Troll hunting isn't solution to social media's hate problem
The federal government’s plans to expose online trolls on social media won’t resolve social media’s online hate problem, says Reset Australia.
Greater transparency over how the platforms work, and in particular accountability for how their engagement algorithms amplify more extreme content is needed, rather than a focus on individual users, said Reset Australia, the local think tank arm of the global initiative tackling digital threats to democracy.
“Social media companies promote, amplify and profit from hate - catching trolls won’t end online hate,” said Chris Cooper, executive director of Reset Australia.
“The most pressing problem here is not trolls, it is the disproportionate reach of their content enabled by the algorithms of social media companies that prioritise sensational, outrageous and conspiratorial content - the form which defamatory content usually takes.
“Forcing social media companies responsible for coughing up the identity of individuals does not hold the platforms accountable for their profit-making amplification that enables that content to go viral.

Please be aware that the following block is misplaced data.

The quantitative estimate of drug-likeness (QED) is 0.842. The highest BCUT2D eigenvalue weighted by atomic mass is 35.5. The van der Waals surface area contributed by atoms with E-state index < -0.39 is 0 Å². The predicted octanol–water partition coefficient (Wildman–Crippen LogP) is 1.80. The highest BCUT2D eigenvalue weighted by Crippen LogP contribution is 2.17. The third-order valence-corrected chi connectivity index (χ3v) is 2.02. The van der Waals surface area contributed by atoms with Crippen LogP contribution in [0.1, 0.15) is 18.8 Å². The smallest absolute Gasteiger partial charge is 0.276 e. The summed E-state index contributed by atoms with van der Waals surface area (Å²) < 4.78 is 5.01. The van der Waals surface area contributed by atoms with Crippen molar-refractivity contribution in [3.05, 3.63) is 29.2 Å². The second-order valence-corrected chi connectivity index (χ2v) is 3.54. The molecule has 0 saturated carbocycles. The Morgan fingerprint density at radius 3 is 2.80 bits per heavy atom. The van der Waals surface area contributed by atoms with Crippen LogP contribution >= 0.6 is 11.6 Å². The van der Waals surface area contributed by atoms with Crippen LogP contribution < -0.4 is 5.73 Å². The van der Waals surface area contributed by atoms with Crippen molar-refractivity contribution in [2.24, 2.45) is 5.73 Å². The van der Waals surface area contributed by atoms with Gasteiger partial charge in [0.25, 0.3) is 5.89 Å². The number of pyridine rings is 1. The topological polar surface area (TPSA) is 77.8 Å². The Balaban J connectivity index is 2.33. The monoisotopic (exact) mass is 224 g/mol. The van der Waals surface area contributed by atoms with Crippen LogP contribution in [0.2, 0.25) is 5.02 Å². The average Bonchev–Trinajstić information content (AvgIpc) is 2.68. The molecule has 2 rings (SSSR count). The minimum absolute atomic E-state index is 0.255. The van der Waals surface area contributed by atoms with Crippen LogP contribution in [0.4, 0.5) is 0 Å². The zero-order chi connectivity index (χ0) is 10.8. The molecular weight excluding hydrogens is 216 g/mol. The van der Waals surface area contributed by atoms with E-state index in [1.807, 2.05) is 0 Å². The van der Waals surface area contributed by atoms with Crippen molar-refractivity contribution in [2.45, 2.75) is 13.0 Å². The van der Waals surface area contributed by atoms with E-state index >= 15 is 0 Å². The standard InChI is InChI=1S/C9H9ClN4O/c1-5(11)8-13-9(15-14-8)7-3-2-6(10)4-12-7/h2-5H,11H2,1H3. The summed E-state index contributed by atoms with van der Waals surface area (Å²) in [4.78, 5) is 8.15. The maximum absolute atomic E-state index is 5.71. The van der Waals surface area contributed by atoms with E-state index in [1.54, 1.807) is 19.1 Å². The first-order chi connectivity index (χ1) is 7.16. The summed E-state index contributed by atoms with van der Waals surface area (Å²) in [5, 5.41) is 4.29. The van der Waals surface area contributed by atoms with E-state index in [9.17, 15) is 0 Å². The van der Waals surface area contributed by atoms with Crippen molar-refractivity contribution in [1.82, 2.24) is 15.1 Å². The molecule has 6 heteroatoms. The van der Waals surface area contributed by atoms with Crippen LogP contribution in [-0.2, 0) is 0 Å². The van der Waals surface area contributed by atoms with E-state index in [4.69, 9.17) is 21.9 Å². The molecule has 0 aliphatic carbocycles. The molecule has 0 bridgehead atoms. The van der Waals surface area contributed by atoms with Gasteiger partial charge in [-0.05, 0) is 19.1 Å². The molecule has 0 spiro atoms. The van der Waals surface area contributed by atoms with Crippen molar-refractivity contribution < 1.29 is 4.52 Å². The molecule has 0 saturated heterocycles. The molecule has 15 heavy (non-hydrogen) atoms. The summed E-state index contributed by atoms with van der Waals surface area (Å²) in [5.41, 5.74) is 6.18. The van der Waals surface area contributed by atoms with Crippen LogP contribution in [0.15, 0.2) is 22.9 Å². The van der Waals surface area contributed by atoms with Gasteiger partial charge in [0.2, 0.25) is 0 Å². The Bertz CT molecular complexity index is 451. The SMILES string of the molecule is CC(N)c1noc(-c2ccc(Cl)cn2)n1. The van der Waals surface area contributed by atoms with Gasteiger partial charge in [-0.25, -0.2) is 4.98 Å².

“Online anonymity does protect trolls from accountability, but it also is an important tenet of a free and open internet that protects critics of the powerful which can hold leaders accountable.
“We cannot throw away anonymity and the protection it provides vulnerable communities, for the sake of reining in trolls who mostly are only able to cause harm because of social media platforms that profit from amplifying their content.”
Internationally a shift towards legally enforceable regulation, such as the EU’s Digital Services Act, is being seen. Reset Australia says a tougher regulation approach should also be adopted in Australia.
The top three policy directions Reset Australia is calling for are:
Increased transparency so evidence-based solutions can be found. This would include the introduction of “live lists” of the top trending issues during contentious periods - such as pandemics and elections.
A shift towards systemic issues, rather than focusing on content takedowns and user identification. Design features and algorithms that promote harmful content are at the root of the problem, and need to be tackled.
A ‘Black Letter Law’ by default approach which develops robust, legislated regulation which is enforced by independent arbitrators and written by policymakers, not the industry.
“We need to compel social media platforms to operate in line with public expectations. To do this we must hold them accountable for the harm they cause, not the anonymous users who take advantage of the unregulated space.
“If we are serious about protecting our democracy and social cohesion from the ravages of misinformation, disinformation, hate speech and polarisation then we urgently need to move away from the current self-regulation model.”
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